The founder of Uniloc, the company suing Minecraft over patent infringement, defended the suit today, calling the emails he received from Minecraft fans disgusting and decried accusations that he is a "patent troll."
The founder of Uniloc, the company suing Mojang over patent infringement, defended the suit today, calling the emails he received from Minecraft fans disgusting and decrying accusations that he is a "patent troll."
In a blog post, Ric Richardson first pointed out that while he is the founder of Uniloc and the person behind some of the original technology, he is no longer a "principle" at the company and can't speak for them. He is also not the inventor of the patent at dispute with Mojang, nor did he have anything to do with the suit.
Over the weekend, Markus "Notch" Persson took to Twitter to point out that his company is being sued by the Luxembourg-based Uniloc for alleged patent infringement in the development of the Android version of Minecraft. The suit centers around the game's use of a certain form of copy protection.
Richardson wrote that he awoke this morning to a large number of emails decrying Uniloc's suit. While he's not involved, Richardson did take the time to discuss the issues involved.
One expression that comes to my mind is the saying that having a great technology without a patent is like having a Lamborghini and leaving the keys in it.
Well back in 1992 when I invented the 216 Uniloc technology it truly was unique. No one had done this before. In the early 90's we did "try and buy" cover disk campaigns on magazines that travelled the world. In fact if most software designers are honest they will agree that the idea of locking serial numbers to specific machines came from products they saw that somehow link back to those early days.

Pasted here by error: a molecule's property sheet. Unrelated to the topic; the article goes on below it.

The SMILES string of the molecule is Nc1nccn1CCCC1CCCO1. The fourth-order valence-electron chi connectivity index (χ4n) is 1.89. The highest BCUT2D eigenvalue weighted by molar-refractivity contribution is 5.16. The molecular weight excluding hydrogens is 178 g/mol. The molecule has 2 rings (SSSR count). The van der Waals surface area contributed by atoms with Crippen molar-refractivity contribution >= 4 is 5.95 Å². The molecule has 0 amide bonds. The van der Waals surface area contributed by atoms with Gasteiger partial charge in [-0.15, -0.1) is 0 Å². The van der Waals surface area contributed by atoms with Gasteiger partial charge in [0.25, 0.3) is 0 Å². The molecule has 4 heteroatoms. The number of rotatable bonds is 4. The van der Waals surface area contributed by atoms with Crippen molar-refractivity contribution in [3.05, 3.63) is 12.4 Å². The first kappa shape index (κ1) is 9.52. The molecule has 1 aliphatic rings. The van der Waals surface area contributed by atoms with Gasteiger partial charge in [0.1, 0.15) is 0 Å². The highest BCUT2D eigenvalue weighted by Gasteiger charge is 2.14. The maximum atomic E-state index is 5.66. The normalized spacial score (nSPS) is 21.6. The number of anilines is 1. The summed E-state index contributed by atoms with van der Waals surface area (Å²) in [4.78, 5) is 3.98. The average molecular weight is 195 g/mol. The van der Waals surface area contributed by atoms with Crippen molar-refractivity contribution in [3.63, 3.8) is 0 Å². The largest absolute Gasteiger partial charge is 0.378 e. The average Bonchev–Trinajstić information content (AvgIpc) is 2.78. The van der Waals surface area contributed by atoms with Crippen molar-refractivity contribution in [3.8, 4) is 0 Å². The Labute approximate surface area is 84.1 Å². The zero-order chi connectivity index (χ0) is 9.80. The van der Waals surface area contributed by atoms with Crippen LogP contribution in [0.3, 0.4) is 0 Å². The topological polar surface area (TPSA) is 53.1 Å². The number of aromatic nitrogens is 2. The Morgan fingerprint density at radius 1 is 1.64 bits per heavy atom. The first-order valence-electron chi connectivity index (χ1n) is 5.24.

Yes. I filed a patent back then.
Well I'm sorry if you don't think its right to protect yourself. I think it's irresponsible to involve others in an enterprise when you don't do everything you reasonably can to protect their interests as well as your own.
Just think about the logic here. The people complaining about the law suits here are complaining that a company is trying to protect it's own right to make a living from a technology that the patent office has verified as unique and novel. If you disagree then track the patent office and voice your problems with the patents as they are published.
And yet, the technology in question is a system that stops people from pirating their software and helps them make money. Well if you think it's so unfair, don't use the tech. Do something else. No one is forcing you to use the technology.
It amazes me that people complain about paying a royalty for a technology that stops up to a third of a software companies sales from being lost to piracy. What are you saying? "Its all right to steal from Uniloc as long as it helps stop pirates stealing from me?"
Richardson went on to say that he is not a patent troll, that he is the inventor of the 216 patent, that he worked nearly two decades on perfecting that technology, and that he is not a "money hungry megalomaniac."
"Further, I think it's a sad thing to see people making inflammatory remarks from the cheap seats," he wrote. "The Internet can be a real disappointing place when people can mouth off without taking responsibility for their actions. Just sad."
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